Learn what being a member does for you
The Seller Styles
Learn the styles and take your free assessment
See a summary of all our programs and certifications
Certified Professional Sales Person (CPSP®)
Develop your potential as a certified sales professional
Certified Professional Sales Leader (CPSL®)
Grow your impact as a certified sales leader
Learn foundational sales behaviors, strategies, and skills
Power of Contact Marketing
Learn from marketing expert and author Stu Heinecke
Join the top 1% of sales professionals in the world.
Next Level Virtual Coaching
Join our ongoing dynamic virtual coaching community
Explore job postings from some of the best companies in the country looking for sales professionals
Daily Dose of Influence!
Enjoy our video series of influence tips and strategies
Leads To Growth
Dig into our podcast featuring industry leaders and experts
Learn from our high-level sales coaching video series
Women of Sales & Influence – Facebook Live Series
Be inspired by our Facebook Live series spotlighting top women influencers
Women of Sales & Influence – Video Blog
Enjoy valuable, high-level sales strategies to empower your sales goals
The Growth Quotient
You’ve heard about IQ, but what is your GQ?
Our Commitment to You
We are here to help your approach to sales, how you interact with others, and how you perform and execute
NASP Sales Blog
Learn from our member-submitted articles for sales professionals
Write For Us
Share your sales expertise and insights with our community
About Our CEO
Standards of Conduct
Common Questions and Answers
Making a sales presentation should never be something you do on the fly. Good presentations require lots of preparation beforehand. For one thing, having everything set up ahead of time will give you a little extra confidence during the presentation itself. For another, you’ll sound much more polished and professional if you’re working from an existing plan. And here are a few more suggestions to power up your presentations:
Do Your Research
Study your prospect before the appointment, be it by reviewing his web site, checking his name on social media sites, or asking mutual acquaintances for details. The more you know about the prospect, the better you’ll be able to target your pitch.
Appearance is a big part of sales, especially when it comes to first impressions. If you want your prospect to take you seriously you need to look like a serious person. For many sales jobs, that means wearing a nice suit any time you’re going to meet with a prospect or customer.
Get There Early
Have your directions in hand and err on the side of arriving early. That way, even if you run into delays — there’s a bad traffic accident in the way or you spill coffee down your front right before you plan to leave — you can still arrive on time.
Check around for personal details about your prospect — things like hobbies, causes he supports, even where he went for college. If you can identify something that the two of you share, like the same alma mater, it gives you an easy way to build rapport with him from the start.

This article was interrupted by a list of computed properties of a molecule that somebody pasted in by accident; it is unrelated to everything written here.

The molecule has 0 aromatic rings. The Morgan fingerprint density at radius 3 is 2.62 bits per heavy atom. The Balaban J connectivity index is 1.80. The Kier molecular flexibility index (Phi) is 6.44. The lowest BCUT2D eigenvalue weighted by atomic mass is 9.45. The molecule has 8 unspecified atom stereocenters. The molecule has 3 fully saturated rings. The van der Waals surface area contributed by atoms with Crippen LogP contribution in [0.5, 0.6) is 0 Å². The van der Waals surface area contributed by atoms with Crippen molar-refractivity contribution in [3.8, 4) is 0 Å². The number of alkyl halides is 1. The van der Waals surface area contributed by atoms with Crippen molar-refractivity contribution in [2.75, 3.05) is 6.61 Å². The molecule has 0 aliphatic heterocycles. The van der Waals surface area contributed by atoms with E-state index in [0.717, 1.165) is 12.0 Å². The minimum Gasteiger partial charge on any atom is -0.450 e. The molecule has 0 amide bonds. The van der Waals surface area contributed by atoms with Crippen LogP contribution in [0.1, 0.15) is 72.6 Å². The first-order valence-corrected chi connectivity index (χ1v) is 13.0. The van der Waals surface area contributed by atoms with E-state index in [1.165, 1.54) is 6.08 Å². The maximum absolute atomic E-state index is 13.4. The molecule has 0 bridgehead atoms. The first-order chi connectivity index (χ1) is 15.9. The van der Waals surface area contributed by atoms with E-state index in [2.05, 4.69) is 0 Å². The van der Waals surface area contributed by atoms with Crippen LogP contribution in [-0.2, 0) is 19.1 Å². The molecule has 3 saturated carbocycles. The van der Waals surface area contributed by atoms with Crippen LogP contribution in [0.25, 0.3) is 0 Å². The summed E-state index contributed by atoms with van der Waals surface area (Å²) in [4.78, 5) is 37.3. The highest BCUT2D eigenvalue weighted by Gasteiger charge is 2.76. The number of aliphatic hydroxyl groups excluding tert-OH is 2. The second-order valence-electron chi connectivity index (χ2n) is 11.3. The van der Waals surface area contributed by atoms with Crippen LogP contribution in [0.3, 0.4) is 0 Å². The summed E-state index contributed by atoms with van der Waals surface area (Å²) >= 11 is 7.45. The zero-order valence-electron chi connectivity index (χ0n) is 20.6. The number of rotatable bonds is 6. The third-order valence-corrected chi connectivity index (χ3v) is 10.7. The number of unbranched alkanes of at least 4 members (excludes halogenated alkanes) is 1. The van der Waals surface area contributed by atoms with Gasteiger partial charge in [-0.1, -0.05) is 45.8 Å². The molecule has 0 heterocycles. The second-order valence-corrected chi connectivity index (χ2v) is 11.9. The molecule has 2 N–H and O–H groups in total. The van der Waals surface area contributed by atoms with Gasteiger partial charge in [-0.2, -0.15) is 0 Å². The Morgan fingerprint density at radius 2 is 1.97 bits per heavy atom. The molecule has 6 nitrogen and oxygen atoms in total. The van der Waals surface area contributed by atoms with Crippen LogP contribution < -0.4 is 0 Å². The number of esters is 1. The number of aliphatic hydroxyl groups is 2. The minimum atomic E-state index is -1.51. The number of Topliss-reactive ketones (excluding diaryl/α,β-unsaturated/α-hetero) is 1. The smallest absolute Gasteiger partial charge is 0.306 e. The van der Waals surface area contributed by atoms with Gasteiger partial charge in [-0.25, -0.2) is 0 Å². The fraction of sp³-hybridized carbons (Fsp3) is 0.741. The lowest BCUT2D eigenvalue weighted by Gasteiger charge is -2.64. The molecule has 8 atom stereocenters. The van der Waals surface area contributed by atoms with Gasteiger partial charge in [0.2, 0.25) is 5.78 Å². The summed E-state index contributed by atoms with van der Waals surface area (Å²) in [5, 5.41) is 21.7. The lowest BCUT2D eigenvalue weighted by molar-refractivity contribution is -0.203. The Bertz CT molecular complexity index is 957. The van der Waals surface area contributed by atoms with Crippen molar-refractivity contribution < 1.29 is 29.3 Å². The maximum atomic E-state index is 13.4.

Set a Time Limit
Let your prospect know how long your presentation will take when you set it up, and remind him of it at the appointment before you begin. Then stick to that time frame. If you find you’re going to be longer than you expected, ask the prospect for permission before you continue. This shows that you value his time.
Always give your presentation while standing — it helps your energy level. Moving around is good too, whether it’s just doing a bit of pacing, writing things on the white board, or waving your arms around a lot.
Check Your Volume
If you’re speaking to a large room, confirm that everyone can hear you before you start your presentation. Confirm as well that everyone can see your projection screen, white board, etc.
Start with an Agenda Statement
An agenda statement is a one-sentence summary of your presentation. It gives you control of the presentation in a friendly way, and makes a great first impression. An example of an agenda statement is, “Today I’m going to tell you about three of our products that can help you save time and money, and then I’ll ask you for your feedback regarding those products.”
Give Specific Examples
Don’t just say “If you buy my product, you’ll save money.” Instead, say “Customers who use Model X save an average of $632 per month.” If you cite a published article, bring along a copy or at least tell the prospect where he can find it later. The more solid material you have to back up your claims, the more believable you are.
Bring Case Studies / Testimonials
Arm yourself ahead of time with stories and testimonials about customers who bought from you and how well things turned out for them. Stories help the prospect visualize himself in the place of the characters, which puts him into a more receptive frame of mind. Once he imagines himself owning the product and gaining its benefits he’s much more likely to buy it.
About the author
My first sales position was a summer job selling vacuum cleaners door-to-door. I continued through a variety of sales jobs ranging from retail sales for a storage company to selling bank products for a Fortune 500 financial institution.
As a small business owner, I now focuses on selling for my own company, Tailored Content, a website content provider. I write on a wide range of topics but my primary focus is sales and how to sell effectively.